Six years ago, I prepared the soil and sowed the seeds for a native Iowa prairie. The seed mix I chose from Ion Exchange contained 37 different varieties of prairie wildflowers and grasses. I was so eager for my new prairie to take root and grow, I called Ion Exchange repeatedly to question one thing and another. Each time, I asked, “When? When will I see the flowers?”
Their counsel was that prairies take time. The man actually told me to go away for a couple of years. When I came back, the prairie would be there. I laughed, got the point, and stopped calling him.
As the years passed, I learned he was right. Prairies take time – and patience – something I’m remarkably short on. Each year, I identified the plants as they bloomed, marveling over each flower I hadn’t seen before and marking it off the master list. From Canada milkvetch to anise hyssop, dotted mint to rattlesnake master, New England aster to stiff goldenrod, the prairie flowers appeared. All except one. Butterfly milkweed.
I was so eager to spot butterfly milkweed. It’s the only prairie plant I know with an orange blossom. But it didn’t come. I speculated that the seed was not viable. Or maybe the prescribed burn we did at year four killed the seed. Or maybe it hadn’t been part of the mix at all.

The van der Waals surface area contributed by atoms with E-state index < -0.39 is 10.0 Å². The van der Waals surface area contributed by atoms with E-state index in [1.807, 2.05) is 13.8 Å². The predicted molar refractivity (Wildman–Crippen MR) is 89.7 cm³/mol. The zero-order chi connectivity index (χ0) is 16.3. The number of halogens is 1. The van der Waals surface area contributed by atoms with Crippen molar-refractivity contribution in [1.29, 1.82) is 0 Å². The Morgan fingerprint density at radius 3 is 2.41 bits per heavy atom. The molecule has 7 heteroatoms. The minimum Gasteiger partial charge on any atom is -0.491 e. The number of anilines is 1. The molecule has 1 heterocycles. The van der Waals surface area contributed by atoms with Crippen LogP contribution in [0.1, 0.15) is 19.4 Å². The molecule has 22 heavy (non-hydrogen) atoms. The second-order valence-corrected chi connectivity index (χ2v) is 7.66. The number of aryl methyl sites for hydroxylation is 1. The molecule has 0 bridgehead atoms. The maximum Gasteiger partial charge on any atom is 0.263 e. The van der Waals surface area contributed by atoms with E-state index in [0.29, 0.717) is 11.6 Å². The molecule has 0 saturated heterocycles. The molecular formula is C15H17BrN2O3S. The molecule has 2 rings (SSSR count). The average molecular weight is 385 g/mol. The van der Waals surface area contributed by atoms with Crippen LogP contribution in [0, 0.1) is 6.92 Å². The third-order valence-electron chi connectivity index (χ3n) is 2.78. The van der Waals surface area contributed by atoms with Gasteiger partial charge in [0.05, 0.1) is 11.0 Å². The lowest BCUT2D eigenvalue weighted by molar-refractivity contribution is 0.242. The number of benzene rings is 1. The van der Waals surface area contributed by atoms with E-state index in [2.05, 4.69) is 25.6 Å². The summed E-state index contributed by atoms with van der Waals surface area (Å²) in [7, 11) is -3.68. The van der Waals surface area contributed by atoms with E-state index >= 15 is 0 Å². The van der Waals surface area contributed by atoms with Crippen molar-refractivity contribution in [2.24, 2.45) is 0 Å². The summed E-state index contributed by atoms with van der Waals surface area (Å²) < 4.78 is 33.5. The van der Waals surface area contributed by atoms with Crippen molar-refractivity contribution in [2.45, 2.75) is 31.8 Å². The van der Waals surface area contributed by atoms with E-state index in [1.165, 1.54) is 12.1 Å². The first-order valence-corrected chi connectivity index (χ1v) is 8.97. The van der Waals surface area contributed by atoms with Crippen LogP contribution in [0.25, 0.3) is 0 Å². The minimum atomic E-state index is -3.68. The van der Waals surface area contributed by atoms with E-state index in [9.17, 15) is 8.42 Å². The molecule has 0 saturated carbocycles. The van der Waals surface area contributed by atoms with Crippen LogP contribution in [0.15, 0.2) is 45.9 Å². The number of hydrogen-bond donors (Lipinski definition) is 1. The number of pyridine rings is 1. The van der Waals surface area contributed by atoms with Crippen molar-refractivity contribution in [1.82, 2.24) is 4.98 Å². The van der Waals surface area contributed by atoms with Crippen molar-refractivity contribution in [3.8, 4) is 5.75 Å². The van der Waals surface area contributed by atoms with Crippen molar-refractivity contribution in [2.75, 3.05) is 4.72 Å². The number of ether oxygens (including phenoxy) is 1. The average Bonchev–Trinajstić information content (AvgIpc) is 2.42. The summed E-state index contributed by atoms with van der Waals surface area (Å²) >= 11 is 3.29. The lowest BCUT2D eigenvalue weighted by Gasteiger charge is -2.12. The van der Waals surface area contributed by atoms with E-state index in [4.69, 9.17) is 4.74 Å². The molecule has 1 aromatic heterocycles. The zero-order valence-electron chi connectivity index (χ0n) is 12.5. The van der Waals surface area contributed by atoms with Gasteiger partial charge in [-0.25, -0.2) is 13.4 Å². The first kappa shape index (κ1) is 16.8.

Last year, I began to think about taking matters into my own hands and getting more of this particular seed to sow into the prairie. Time passed and I didn’t make the order. As winter turned toward spring, I thought of ordering plant sets. I really wanted to see those orange blooms. But I didn’t get them ordered.
Then recently, as I walked by the prairie, a flash of orange caught my eye. I waded into the grass and there it was – butterfly milkweed! After all this time. As beautiful as I had thought it would be. And even more precious for the long wait.
Readers who have followed my journey with the prairie (search this blog for “prairie”) know I’ve taken many lessons from the prairie. One of them I apparently need to keep learning is to be patient. I may want what I want, when I want it, but if I am patient, the prairie offers up its beauty in its own time.
What’s the life lesson you need to learn? And what reminds you?